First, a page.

I’ve been in contact with many Vel’ d’Hiv survivors since the book and many of them tell me, “This could have happened.” Because you have to remember it was the French police coming to arrest those people that morning. People thought they were coming back. They thought they were being taken somewhere to get their identity validated. This wasn’t the Nazis coming. This was the good old gendarme, the French police. So Sarah thought she’d be back.
There’s a scene in the book where Julia Jarmond says that she wants to apologize to the descendents of the Starzynski family for “being 45 years old and not knowing.” Could you talk about when you first heard about the Vel’ d’Hiv?
When you grew up in France in the 1970s and 80s the Vel’ d’Hiv wasn’t part of the history program. It is now. I grew up knowing nothing about it. Jacques Chirac made that famous speech in 1995 [apologizing for France’s complicity with the Nazis during WWII]. That was the first time my attention was really drawn to it. I had heard about it, probably in the late 1980s, for the first time. It was all part of a shameful part of France’s difficult past of collaboration.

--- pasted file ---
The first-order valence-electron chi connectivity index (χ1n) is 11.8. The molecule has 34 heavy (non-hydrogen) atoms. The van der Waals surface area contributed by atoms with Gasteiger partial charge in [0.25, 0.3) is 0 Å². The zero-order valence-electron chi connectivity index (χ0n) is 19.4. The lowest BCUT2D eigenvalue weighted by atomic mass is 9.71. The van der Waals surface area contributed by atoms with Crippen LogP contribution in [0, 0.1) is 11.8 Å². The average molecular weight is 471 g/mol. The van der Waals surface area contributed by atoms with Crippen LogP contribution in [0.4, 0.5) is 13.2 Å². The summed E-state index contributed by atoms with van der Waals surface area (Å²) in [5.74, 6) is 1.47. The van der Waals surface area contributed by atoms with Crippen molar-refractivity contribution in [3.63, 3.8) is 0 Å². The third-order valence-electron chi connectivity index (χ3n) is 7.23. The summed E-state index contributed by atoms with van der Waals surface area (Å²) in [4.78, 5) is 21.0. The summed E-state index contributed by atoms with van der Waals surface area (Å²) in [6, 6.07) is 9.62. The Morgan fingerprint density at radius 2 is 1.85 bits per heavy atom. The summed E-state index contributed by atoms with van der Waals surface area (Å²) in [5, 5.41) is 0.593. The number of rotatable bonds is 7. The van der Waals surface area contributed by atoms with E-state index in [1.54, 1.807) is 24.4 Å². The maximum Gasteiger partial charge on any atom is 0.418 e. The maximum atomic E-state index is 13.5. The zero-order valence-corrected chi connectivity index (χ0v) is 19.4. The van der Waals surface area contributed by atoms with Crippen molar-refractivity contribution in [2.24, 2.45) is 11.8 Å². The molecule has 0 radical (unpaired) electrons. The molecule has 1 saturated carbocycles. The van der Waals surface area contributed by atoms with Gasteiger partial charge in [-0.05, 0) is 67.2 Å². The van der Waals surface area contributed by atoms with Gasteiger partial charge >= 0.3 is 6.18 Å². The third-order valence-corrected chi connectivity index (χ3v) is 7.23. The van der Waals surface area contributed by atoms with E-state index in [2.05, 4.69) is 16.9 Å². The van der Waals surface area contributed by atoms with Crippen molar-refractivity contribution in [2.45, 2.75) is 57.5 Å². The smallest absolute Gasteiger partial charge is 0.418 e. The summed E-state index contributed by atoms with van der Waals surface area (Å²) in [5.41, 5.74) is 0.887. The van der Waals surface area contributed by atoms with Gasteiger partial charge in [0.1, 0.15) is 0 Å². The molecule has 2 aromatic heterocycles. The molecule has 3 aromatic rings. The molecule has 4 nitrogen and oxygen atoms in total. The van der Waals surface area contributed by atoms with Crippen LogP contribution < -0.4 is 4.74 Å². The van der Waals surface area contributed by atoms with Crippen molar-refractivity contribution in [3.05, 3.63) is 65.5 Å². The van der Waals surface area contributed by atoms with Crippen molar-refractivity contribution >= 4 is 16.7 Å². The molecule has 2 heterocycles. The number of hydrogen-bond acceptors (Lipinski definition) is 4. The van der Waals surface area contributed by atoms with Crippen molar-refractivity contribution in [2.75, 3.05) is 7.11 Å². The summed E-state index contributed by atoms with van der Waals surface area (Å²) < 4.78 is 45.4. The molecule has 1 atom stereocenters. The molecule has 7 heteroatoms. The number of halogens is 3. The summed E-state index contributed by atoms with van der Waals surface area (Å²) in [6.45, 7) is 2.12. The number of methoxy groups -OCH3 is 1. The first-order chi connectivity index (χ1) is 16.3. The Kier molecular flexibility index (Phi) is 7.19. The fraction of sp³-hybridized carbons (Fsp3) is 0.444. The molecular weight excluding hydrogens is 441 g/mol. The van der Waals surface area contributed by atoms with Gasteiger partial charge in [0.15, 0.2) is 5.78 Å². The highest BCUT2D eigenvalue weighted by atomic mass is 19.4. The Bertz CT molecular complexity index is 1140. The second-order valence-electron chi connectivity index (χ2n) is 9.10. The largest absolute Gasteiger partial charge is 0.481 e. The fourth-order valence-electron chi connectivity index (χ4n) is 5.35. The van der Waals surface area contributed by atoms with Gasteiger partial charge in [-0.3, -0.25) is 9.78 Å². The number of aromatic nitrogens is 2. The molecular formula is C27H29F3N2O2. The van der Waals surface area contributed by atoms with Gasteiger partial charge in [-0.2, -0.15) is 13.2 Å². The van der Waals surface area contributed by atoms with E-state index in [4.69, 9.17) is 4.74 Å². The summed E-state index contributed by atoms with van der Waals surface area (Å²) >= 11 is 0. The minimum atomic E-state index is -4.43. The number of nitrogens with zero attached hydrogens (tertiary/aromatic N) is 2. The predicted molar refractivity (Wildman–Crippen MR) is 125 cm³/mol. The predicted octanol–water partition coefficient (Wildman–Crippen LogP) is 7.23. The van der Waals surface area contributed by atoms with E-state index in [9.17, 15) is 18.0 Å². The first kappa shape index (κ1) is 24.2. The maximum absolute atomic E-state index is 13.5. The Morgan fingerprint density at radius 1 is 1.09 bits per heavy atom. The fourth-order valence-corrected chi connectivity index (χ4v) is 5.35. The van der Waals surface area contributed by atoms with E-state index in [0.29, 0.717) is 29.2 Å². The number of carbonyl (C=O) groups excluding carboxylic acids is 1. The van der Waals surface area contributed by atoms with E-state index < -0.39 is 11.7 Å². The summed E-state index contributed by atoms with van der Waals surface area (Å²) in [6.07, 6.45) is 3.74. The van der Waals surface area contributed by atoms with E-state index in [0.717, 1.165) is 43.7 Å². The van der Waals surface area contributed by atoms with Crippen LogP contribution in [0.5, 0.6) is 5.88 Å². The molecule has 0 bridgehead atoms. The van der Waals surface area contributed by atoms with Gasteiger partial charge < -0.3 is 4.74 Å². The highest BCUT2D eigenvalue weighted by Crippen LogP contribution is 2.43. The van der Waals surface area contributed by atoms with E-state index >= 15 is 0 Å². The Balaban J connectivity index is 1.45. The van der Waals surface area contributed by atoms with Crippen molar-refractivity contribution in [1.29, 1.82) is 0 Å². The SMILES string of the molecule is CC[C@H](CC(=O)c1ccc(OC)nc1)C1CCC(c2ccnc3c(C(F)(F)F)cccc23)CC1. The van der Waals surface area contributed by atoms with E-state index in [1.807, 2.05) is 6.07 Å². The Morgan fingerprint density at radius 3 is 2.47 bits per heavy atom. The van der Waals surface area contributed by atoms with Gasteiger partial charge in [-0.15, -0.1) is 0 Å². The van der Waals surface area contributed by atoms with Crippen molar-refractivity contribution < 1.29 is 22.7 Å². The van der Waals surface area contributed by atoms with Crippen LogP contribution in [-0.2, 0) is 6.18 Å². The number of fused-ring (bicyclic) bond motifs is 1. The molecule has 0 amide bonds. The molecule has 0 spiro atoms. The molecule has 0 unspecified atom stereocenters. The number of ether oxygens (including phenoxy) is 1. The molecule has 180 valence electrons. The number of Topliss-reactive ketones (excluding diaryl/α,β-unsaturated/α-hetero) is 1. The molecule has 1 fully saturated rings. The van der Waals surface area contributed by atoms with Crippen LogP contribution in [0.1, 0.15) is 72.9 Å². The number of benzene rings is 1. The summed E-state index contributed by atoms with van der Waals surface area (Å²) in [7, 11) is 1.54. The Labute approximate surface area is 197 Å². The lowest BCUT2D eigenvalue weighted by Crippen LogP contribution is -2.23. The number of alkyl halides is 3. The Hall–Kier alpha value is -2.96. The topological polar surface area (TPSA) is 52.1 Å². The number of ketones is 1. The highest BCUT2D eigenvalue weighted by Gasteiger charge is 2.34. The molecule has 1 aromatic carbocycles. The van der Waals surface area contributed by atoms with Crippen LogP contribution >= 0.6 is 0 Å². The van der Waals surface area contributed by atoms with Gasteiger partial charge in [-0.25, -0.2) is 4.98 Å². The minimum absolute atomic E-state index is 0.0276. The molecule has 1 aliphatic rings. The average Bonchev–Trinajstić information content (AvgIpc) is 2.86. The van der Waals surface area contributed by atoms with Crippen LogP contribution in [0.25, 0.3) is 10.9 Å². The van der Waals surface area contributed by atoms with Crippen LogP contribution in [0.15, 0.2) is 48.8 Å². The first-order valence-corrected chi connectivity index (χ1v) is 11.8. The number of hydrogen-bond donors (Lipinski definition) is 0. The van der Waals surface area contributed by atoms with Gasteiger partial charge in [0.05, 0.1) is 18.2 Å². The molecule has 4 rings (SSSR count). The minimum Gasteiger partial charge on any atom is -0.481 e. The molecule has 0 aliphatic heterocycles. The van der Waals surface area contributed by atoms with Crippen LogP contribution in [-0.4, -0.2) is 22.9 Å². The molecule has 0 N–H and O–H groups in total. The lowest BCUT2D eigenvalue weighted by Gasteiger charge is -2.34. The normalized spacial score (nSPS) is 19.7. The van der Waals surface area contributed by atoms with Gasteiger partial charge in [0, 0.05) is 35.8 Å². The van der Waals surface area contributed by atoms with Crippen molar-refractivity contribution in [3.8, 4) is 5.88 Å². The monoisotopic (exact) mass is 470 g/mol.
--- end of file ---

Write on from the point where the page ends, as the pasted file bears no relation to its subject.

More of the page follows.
How did you come to write a book about this event?
In 1999 I just started to write another book in French about a woman who moves into an apartment where a serial killer has killed the first of seven young women, so she’s going to be influenced by this tragedy that took place there. She goes on to trace every single one of those seven victims. One of them was a descendent of the Vel d’Hiv roundup. Pacaline, my heroine, decides to go to the Rue Nélaton where the Vel’ d’Hiv used to stand. This book was all about how places harbor memories of dark things that happened there, which is also the case in “Sarah’s Key.”